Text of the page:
The meadows near Lawson Creek are a favorite destination for a Parks and Recreation hike or for just exploring. Hikers can now get there from the snowmobilers’ parking lot on Blueberry Hill, up to the Treadwell Ditch, then south on the Treadwell Ditch Trail and over the new bridge at Lawson Creek. The upstream loop of the old Ditch Trail is now cut off by the new bridge, but it is accessible by going partway up the valley on the old Ditch Trail after crossing the bridge or hop right up into a chain of meadows that stretches up the valley.
Alternately, hikers can start on Crow Hill, go up the CBJ trail to the Ditch and then, instead of going left on the Ditch Trail to Gastineau Meadows, go right. Rather than using the Ditch Trail here, I prefer to go up the little slope into the first big meadow. From there, continue around the slope and head up Lawson Valley through the chain of meadows.
Eventually, the meadows run out and the forest takes over. Parks and Recreation hikers usually turn around at that point, have lunch and head back down. On a recent excursion, our lunchtime “caf┐” was sheltered from the rain by some tall, dense conifers and we looked out our “window” at the last meadow.
The snow was heavy and wet, and the skiers in the group found it fast going, making it back to the cars in record time. The snowshoers took a good bit longer. On this wet day, the muskegs on the CBJ trail were overflowing the trail in some places, creating deep slush but no problems for our passage. (Right now, as I write, it is hard to even think about rain and wet, with low temperatures and howling winds that lift the snow into swirling clouds hundreds of feet tall. The mountain peaks are invisible.)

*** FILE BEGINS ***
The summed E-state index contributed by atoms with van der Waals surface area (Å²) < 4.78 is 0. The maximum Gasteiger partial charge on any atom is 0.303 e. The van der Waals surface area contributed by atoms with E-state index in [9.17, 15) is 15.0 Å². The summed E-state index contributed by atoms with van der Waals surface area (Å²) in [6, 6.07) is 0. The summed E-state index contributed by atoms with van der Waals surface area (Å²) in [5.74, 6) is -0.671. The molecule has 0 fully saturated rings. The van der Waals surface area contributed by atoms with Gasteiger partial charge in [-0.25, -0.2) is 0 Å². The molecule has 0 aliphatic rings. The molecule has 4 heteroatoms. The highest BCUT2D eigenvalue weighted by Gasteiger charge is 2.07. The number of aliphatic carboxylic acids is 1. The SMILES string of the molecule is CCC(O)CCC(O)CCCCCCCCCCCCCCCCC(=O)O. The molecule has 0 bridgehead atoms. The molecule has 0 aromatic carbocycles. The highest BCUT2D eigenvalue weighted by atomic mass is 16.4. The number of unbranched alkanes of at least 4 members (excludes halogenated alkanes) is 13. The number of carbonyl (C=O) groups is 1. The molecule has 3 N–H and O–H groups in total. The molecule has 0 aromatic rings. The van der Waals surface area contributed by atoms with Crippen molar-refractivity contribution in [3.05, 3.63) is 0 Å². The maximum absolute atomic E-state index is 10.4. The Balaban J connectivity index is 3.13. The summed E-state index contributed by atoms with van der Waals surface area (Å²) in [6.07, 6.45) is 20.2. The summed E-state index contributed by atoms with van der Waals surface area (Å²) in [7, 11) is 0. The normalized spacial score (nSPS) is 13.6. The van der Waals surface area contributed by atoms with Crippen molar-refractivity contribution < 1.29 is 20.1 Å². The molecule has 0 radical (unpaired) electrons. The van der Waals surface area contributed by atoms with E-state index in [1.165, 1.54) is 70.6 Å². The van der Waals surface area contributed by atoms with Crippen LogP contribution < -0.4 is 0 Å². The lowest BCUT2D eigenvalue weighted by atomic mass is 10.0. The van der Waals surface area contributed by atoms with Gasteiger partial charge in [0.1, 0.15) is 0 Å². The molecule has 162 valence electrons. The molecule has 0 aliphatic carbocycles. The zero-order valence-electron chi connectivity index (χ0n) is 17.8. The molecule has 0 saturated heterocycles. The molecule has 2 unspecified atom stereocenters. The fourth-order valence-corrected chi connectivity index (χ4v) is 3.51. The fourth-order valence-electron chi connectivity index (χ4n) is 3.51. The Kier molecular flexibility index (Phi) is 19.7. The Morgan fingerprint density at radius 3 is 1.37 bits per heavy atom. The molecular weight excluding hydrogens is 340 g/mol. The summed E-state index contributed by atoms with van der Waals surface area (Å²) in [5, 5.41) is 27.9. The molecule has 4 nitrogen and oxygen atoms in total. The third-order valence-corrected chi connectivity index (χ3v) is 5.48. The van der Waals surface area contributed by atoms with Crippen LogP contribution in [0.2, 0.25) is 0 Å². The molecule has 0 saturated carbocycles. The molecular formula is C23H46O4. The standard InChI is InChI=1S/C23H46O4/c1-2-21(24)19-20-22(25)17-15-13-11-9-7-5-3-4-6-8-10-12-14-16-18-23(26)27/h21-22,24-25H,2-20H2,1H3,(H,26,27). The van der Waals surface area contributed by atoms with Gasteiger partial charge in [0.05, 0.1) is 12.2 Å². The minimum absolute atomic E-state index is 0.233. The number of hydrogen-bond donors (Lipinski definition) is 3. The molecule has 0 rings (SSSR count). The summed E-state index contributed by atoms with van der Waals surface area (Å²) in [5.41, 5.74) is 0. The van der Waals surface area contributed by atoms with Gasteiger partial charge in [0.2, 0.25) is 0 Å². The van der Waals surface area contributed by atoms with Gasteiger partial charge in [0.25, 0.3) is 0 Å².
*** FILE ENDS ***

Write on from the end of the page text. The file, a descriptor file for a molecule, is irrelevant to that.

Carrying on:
There were deer tracks in the lower meadows. The deer were sinking in pretty deeply and probably found it hard to move from one relatively snow-free, forested area to another. In winter, deer find their food under the trees, where the snow pack is less than in the open. There were also several sets of snowshoe hare tracks, partially covered by a little recent snow. Best of all was a set of porcupine tracks, small and close together, showing where a young one, now independent of its mother, had wandered around snacking on shrubs.
Two other wintry walks yielded a couple of tiny treasures that I’ll share:
Before the rains, during an earlier the deep-freeze, I found lots of silken threads dangling from branches. The silks were probably left by juvenile spiders, which use these threads to become airborne on a passing breeze. That’s how they disperse away from their mothers to begin their independent lives. On that day, each silk was covered with layers of tiny crystals of hoarfrost, which sparkled like holiday tinsel — only better!
The second little treasure, at the edge of the Mendenhall wetlands, was short-lived. I heard an unusual bird song nearby and soon spotted a magpie under some alders. The bird was fossicking about, occasionally pecking at the ground, and singing a very soft, sweet, delightful little song, all to itself. It sang for several minutes, and gradually went out of sight, and hearing, in the alder thicket. The bird seemed happy. I certainly was!
• Mary F. Willson is a retired professor of ecology.
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